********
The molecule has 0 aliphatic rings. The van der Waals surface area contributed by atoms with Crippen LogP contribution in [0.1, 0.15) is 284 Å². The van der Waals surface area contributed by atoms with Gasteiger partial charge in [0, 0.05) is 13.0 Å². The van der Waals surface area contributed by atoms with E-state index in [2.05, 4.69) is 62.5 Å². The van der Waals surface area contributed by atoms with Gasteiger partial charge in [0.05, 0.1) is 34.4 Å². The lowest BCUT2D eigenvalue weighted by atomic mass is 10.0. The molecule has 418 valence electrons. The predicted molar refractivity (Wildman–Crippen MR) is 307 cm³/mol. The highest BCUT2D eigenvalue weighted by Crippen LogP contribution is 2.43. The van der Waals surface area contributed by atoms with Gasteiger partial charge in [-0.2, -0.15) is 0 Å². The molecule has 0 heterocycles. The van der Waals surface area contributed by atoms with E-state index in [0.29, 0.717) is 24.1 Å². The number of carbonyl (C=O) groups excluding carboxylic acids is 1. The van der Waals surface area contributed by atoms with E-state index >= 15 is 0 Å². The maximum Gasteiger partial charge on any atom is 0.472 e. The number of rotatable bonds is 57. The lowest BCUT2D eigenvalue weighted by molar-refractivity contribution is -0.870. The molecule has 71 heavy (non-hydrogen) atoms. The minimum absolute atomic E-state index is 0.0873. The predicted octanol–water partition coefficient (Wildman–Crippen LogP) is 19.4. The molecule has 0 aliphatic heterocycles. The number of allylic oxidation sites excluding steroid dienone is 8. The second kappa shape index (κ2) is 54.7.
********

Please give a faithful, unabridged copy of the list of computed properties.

The molecule has 0 aliphatic rings. The van der Waals surface area contributed by atoms with Crippen LogP contribution in [0.1, 0.15) is 284 Å². The van der Waals surface area contributed by atoms with Gasteiger partial charge in [0, 0.05) is 13.0 Å². The van der Waals surface area contributed by atoms with E-state index in [2.05, 4.69) is 62.5 Å². The van der Waals surface area contributed by atoms with Gasteiger partial charge in [0.05, 0.1) is 34.4 Å². The lowest BCUT2D eigenvalue weighted by atomic mass is 10.0. The molecule has 418 valence electrons. The predicted molar refractivity (Wildman–Crippen MR) is 307 cm³/mol. The highest BCUT2D eigenvalue weighted by Crippen LogP contribution is 2.43. The van der Waals surface area contributed by atoms with Gasteiger partial charge in [-0.2, -0.15) is 0 Å². The molecule has 0 heterocycles. The van der Waals surface area contributed by atoms with E-state index in [0.29, 0.717) is 24.1 Å². The number of carbonyl (C=O) groups excluding carboxylic acids is 1. The van der Waals surface area contributed by atoms with E-state index >= 15 is 0 Å². The maximum Gasteiger partial charge on any atom is 0.472 e. The number of rotatable bonds is 57. The lowest BCUT2D eigenvalue weighted by molar-refractivity contribution is -0.870. The molecule has 71 heavy (non-hydrogen) atoms. The minimum absolute atomic E-state index is 0.0873. The predicted octanol–water partition coefficient (Wildman–Crippen LogP) is 19.4. The molecule has 0 aliphatic heterocycles. The number of allylic oxidation sites excluding steroid dienone is 8. The second kappa shape index (κ2) is 54.7.